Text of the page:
In a last-minute appeal, a judge on Friday hit the brakes on the city’s plan to ban private car traffic from a stretch of 14th Street, NY1 reports.
A judge granted the appeal, which was filed in the state appellate court division, and halted the pilot program for the second time in two months. The decision forces the city’s Department of Transportation (DOT) to suspend its plans and likely move to appeal the sudden about face.
The ruling comes just three days after a judge lifted a temporary restraining order on the program and as DOT crews prepared to launch the 18-month pilot program between Third and Ninth avenues on Monday. The stalled pilot aims to block private car through traffic from the busy road to speed up bus commutes during work on the L train’s Canarsie Tunnel. Pick-ups, drop-offs, and garage access would still be permitted under the plan.
The busway was set to launch Monday at 6 a.m. It was originally planned for July 1.
A coalition of Manhattan block associations represented by lawyer and 12th Street resident Arthur Schwartz have led the legal charge against’s the city’s pilot program, arguing in a New York State Supreme Court lawsuit that the busway violates state environmental law because of a lack of analysis on how blocking cars from 14th Street will impact traffic on nearby residential side streets. New York State Supreme Court Justice Eileen Rakoff intially green-lit the pilot on Tuesday after finding that the city sufficently studied the potential impacts of limiting car traffic on 14th Street.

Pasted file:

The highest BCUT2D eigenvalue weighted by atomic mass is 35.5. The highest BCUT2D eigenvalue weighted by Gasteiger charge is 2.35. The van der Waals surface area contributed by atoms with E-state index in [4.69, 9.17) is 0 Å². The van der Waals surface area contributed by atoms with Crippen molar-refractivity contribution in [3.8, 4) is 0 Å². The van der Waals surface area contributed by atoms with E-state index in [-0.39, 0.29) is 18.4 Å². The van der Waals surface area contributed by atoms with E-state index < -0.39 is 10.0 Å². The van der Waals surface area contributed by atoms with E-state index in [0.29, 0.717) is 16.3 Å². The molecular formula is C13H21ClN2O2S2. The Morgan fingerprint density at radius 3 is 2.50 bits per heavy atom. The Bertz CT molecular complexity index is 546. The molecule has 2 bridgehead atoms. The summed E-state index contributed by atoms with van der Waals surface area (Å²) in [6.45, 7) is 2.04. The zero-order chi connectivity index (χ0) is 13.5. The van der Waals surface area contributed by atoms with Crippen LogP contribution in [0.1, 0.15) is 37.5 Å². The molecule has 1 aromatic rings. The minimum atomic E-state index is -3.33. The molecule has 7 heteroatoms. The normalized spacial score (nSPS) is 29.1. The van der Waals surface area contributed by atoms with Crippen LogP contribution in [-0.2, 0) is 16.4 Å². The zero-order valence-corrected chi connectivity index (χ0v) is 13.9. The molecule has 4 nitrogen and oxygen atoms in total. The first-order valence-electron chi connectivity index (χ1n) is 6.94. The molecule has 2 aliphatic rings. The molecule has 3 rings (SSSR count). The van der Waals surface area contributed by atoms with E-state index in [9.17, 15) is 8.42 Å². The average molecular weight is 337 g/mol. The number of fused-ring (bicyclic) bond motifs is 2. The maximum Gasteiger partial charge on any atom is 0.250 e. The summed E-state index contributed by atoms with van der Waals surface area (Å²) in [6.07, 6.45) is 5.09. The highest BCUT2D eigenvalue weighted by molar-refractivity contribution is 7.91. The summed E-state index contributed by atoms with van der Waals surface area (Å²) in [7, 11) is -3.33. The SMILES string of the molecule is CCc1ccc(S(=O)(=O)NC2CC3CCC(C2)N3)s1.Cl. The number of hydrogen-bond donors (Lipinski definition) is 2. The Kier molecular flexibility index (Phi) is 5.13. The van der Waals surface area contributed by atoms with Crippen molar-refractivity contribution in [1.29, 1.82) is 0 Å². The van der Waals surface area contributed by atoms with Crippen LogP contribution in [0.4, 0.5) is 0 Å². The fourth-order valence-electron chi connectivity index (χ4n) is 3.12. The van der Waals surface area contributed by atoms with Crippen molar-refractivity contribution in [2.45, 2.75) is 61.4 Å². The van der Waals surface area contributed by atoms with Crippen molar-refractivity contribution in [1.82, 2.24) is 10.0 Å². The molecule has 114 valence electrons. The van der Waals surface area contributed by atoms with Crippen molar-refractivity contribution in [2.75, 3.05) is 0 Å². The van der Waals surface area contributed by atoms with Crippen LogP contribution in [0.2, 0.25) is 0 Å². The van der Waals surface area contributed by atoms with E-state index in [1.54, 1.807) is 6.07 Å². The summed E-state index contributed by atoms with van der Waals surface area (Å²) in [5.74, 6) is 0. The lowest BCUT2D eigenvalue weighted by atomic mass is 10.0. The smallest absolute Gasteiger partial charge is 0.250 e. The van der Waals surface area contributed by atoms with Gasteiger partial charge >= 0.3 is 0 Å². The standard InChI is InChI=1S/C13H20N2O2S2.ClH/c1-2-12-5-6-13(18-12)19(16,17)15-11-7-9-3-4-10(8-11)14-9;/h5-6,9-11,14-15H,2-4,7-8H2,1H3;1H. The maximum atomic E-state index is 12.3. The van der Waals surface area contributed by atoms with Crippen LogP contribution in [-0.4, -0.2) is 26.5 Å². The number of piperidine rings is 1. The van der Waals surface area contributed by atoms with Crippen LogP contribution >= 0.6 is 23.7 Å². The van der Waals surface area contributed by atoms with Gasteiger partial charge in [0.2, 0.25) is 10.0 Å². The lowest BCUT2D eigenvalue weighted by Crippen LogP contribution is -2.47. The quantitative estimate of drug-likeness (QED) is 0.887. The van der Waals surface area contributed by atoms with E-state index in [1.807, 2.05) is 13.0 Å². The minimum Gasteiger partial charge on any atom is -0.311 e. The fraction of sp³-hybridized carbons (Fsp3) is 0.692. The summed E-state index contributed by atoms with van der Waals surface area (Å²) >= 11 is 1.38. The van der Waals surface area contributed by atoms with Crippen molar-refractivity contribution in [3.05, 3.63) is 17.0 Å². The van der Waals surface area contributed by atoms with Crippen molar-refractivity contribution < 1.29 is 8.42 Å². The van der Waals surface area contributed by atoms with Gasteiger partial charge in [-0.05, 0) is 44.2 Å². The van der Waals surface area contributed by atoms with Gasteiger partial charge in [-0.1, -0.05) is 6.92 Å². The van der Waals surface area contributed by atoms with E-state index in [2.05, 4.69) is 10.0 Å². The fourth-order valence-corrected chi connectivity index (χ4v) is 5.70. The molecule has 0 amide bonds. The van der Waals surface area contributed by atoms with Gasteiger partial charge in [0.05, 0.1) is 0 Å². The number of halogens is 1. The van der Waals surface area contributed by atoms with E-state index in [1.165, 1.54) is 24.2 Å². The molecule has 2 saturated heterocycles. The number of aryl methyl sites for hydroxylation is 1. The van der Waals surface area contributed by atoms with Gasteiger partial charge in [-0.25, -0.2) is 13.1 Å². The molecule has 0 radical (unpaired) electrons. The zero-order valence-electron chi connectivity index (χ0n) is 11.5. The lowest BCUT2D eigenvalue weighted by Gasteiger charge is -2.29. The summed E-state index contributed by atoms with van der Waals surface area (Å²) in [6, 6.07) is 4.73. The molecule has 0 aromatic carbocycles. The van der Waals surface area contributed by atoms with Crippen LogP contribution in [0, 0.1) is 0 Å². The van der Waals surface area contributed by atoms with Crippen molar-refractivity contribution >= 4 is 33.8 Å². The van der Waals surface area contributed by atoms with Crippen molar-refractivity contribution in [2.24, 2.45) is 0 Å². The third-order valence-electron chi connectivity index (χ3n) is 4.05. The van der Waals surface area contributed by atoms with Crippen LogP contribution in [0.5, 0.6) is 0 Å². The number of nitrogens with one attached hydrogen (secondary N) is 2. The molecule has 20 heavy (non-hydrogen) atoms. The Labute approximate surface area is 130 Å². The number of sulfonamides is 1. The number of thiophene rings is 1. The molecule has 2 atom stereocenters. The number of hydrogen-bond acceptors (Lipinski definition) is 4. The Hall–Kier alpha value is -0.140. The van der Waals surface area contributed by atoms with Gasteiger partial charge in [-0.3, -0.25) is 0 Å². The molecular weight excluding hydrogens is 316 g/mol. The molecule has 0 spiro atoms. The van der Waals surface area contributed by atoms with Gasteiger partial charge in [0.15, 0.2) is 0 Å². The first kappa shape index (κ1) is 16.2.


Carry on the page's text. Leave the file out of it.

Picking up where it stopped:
Thomas DeVito, Transportation Alternative’s senior director of advocacy, slammed the continued push to block the busway as “a bad-faith effort to preserve a cars-first status quo, and frankly, a waste of time.”
“This tiresome, tedious effort to circumvent the democratic process delays tangible improvements to the commutes of tens of thousands of working New Yorkers,” DeVito said in a statement. “It’s despicable, and we’re not going to accept it.”
Another livid transportation advocate, Danny Pearlstein of the Riders Alliance, said the lack of mass transit improvements on the 14th Street corridor continues to do “irreparable harm to tens of thousands of transit riders.”
“For every day that the 14th Street busway is on hold, M14 rush hour commuters lose two weeks worth of time that they will never recover,” Pearlstein said in a statement. “Time wasted stuck behind cars in stalled traffic is time away from family, friends, work, and New York’s civic life.”